Uhlaender’s kneecap was once in nine pieces and is still affixed by pins and screws. She was on crutches as recently as September. The injury has tested her patience unlike anything before, but as her start times have steadily improved, she’s also getting back her bravado.
“At one point, I was told I probably wouldn’t make it,” she said. “By the time the games come around, I’ll be telling people to eat my ice.”
For Lund, the 2010 Games offer redemption.
Hours before the opening ceremony in Turin, he was slapped with a one-year suspension and barred from those games because the anti-balding medication he used contained a banned substance that was thought to be a steroid masking agent. The drug, finasteride, was eventually removed from the World Anti-Doping Agency’s banned list, once that agency determined it wouldn’t mask anything.
That was of little consolation to Lund, who won the 2007 overall World Cup title but longs for a chance to rewrite his Olympic legacy.
Although he hasn’t gotten great results leading up to Vancouver, Lund, who has embraced his baldness, feels confident.
“I love the Whistler track,” said the 30-year-old, who finished seventh in last season’s World Cup event there. “I really clicked there.”
A recent World Cup win by American Eric Bernotas has given a much-needed boost to a struggling U.S. skeleton team, dubbed Team Turmoil four years ago following Lund’s ban, Pikus-Pace’s injury and a scandal involving a coach who was forced aside. Bernotas’ win on Jan. 15 in St. Moritz ended a nearly two-year winless drought for the Americans on the World Cup tour.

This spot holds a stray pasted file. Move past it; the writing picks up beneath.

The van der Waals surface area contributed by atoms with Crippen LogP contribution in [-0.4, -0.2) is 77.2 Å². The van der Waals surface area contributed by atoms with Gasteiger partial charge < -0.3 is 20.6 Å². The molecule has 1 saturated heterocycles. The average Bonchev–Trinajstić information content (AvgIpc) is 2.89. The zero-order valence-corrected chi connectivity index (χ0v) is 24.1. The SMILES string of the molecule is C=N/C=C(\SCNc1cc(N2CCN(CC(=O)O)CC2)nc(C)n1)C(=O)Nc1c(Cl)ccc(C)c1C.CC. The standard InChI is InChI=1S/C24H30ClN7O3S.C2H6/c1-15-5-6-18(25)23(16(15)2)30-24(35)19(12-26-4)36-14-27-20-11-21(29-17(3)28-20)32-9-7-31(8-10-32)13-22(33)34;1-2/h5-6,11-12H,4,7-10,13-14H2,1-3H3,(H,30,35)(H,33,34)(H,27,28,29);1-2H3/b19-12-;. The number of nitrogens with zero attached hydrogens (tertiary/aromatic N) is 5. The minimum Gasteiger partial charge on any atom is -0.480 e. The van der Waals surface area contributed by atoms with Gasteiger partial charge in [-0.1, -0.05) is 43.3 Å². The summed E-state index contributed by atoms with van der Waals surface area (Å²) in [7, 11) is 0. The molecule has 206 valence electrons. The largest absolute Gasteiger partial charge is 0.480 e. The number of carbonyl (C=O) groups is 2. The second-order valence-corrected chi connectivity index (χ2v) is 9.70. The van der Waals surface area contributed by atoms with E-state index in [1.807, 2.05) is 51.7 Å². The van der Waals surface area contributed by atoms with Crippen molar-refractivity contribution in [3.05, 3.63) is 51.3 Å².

“We have all been sliding well,” said Bernotas, who finished sixth in Turin. “We just needed some luck on race day. We all know what we’re capable of doing.”
Latvia’s Martins Dukurs will be among the men’s medal favorites, pursued by a strong German team and Canada’s Jeff Pain, the Olympic silver medalist from 2006. Another Canadian, Jon Montgomery, is also a medal threat, especially on the Whistler track.
Britain’s Shelley Rudman has been on Hollingsworth’s heels during the World Cup season and the defending Olympic silver medal winner is aiming higher in Vancouver. Germany’s Marion Trott, the reigning world champion, won last season’s event in Whistler by more than one-half second, an eternity in skeleton.
Hollingsworth has been steadily building toward the ride of her life. Through this season’s first seven World Cup events, she has two wins, two second-place finishes and two thirds. She’s peaking at the perfect time.
“All of the parts are coming together for me,” she said. “I’m confident with my training, my equipment, my preparation.”
Along with the medal she captured in the Italian Alps four years ago, Hollingsworth celebrated her third-place finish by getting a tattoo of the Olympic rings on top of her left foot. She had them shaded in bronze, a marking she could easily have touched up in gold.
She intends to arrive at the Olympics wearing the No. 1 bib, which goes to the World Cup points leader. It would symbolize that she’s the one to beat and would place even more pressure – if that’s possible – on an athlete Canada is counting on to win.
“That would be the purest Olympics I could imagine,” she said. “On top of the mountain, just me and my sled.”
And a push team of 33 million.